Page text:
Editor's Note: This is the first article in a five-part series on how to use digital content to promote your professional practice. Part one addresses why a content management system is important and how to begin planning one.
As a professional service provider, you trade time for money, so your firm or consulting practice lives or dies by billable hours. Naturally, you want to maximize hours, but you didn't spend decades accumulating credentials and marketable experience so you can sell services over the phone. Yet without enough time spent seeking new business, income may drop unless you've achieved that enviable state called "backlogged."
Here's a way out of this vexing dilemma: become a source of knowledge, intelligence, and wisdom your clients need and want. Content marketing holds the key to entering easy, natural dialogs that build trust and connections with potential clients. Content distribution enables you to sell by simple demonstration, without self-conscious sales calls or pressurized closes. Your content stream is like a tastefully decorated store window. This approach not only brings more billable hours, but it positions you to pick and choose clients you most want to work with from inbound inquiries.
In this four-article series, I'll show you how to create a powerful and inexpensive content marketing system tailored to your needs. We live in an age of unprecedented online publishing power. It doesn't take much money or time. And it takes a lot less work than making cold calls. Content has become a workhorse that helps many firms establish referral-based practices with a comfortable backlog.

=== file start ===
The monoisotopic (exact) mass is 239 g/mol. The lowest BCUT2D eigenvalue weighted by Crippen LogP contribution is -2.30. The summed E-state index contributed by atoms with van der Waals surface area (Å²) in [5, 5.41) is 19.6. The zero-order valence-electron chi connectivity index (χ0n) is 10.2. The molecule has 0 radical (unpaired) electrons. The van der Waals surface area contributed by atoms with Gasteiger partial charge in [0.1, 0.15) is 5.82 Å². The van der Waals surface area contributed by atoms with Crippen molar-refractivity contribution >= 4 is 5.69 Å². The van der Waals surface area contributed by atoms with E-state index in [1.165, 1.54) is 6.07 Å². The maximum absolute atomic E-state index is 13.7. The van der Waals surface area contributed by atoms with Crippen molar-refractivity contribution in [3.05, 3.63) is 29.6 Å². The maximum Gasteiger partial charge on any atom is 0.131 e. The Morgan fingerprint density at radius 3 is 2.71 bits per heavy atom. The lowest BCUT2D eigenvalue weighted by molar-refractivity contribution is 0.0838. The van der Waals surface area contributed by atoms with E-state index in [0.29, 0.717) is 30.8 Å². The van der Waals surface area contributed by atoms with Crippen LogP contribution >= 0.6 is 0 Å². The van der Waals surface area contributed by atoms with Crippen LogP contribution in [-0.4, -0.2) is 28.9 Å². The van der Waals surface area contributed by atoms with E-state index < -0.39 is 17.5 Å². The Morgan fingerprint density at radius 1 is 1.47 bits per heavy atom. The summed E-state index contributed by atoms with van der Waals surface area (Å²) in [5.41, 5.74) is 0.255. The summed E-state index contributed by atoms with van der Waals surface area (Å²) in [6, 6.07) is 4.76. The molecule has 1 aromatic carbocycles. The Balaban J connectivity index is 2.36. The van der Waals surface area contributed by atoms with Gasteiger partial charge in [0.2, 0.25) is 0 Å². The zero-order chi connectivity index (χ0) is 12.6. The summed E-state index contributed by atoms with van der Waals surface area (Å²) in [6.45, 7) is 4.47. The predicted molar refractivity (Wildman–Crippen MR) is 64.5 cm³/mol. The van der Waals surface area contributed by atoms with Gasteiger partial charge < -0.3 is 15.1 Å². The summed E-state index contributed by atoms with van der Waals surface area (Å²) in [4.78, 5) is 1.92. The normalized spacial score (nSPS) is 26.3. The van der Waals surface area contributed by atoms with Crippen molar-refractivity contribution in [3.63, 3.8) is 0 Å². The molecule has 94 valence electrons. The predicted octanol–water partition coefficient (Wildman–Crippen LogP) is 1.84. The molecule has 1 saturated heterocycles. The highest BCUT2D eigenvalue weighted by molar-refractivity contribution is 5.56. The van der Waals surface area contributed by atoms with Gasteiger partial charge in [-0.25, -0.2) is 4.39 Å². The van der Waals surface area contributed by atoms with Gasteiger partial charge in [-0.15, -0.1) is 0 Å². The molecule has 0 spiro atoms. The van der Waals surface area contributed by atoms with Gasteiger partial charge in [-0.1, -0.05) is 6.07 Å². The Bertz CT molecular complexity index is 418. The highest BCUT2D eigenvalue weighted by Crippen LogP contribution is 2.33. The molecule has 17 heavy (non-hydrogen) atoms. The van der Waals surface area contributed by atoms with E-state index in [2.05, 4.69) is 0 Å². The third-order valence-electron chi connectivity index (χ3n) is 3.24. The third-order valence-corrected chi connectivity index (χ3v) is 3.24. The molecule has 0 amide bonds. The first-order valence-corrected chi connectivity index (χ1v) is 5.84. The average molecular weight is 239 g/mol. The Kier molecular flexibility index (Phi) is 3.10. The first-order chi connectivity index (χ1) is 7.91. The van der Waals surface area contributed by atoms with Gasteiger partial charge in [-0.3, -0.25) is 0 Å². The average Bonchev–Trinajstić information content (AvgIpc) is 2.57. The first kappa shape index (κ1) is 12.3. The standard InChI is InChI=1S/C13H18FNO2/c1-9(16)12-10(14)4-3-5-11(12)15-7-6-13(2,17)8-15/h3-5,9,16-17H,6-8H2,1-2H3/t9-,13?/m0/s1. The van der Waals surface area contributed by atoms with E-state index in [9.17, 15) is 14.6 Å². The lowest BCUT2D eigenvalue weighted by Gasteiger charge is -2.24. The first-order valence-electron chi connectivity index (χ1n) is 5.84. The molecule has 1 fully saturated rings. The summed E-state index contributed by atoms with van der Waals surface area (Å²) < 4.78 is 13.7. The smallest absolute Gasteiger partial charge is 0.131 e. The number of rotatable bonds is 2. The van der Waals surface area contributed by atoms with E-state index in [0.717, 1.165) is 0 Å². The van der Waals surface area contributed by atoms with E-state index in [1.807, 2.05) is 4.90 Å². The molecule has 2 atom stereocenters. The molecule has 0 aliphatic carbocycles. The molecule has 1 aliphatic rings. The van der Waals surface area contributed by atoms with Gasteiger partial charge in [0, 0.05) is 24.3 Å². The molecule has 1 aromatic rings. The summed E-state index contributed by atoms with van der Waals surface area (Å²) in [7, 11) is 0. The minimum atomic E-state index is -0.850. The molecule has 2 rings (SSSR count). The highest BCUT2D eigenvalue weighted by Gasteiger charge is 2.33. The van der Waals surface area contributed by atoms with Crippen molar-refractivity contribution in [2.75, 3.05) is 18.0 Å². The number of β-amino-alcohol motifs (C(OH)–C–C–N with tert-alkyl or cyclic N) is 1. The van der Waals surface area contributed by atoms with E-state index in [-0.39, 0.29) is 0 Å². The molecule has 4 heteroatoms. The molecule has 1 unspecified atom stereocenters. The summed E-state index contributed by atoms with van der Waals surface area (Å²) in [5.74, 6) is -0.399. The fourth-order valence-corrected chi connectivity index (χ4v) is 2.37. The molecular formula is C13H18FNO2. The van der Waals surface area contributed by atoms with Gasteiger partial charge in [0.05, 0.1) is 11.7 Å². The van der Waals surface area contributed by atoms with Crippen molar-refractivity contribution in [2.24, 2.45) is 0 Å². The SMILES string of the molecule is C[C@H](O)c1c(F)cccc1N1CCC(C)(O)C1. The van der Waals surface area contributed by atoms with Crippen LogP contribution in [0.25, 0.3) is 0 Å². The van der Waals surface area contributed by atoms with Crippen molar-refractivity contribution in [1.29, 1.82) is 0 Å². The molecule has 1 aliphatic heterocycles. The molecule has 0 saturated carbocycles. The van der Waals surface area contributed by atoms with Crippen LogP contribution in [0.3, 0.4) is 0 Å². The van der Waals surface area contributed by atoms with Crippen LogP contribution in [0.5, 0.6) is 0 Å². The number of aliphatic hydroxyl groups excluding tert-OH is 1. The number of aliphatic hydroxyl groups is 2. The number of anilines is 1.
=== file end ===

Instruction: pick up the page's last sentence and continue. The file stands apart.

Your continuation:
What Is Content Marketing?
Content marketing is publishing information in your field of expertise to an interested audience. You connect with your selected audience regularly in your own voice, demonstrate your expertise, become known as the problem-solving go-to person, and forge connections. Your content provides samples of your work, shows how you think and communicate, tells what you're like to work with, and makes the value of working with you obvious. Then clients call when they need what you do. This kind of reputation helps build and nurture long-term relationships—the essence of complex sales.
Content is useful, meaningful information in a digital format. And a content marketing system is composed of:
- Your editorial calendar
- Your digital content
- An online distribution system you run from your computer
Coordinated action of these parts builds your reputation and clientele, as it sets a context for getting you hired. I'll treat each part in detail as this article series unfolds.
It's easy to sell to someone who knows, likes, and trusts you and who has tried what you offer and knows they need it. People tend to think any CPA is just another CPA until that professional reaches out by sharing what they know. When people know, like, and trust you, they call because they want you specifically. No overt selling is required, though there's no harm in making a low-key offer now and again once you have your audience's attention and respect. When a good-sized, well-selected group reads your content regularly, it's just a matter of time until they close you.
Draw up your plan as an editorial calendar, listing how and when you'll distribute various content items. You might list date, topic, audience, medium, and deadline, along with which kind of client the item is intended for. Then get busy writing on a regular schedule. Items you publish get keyword indexed and found in web searches. They stay available for you to reference. They have a whole life of their own on the Internet.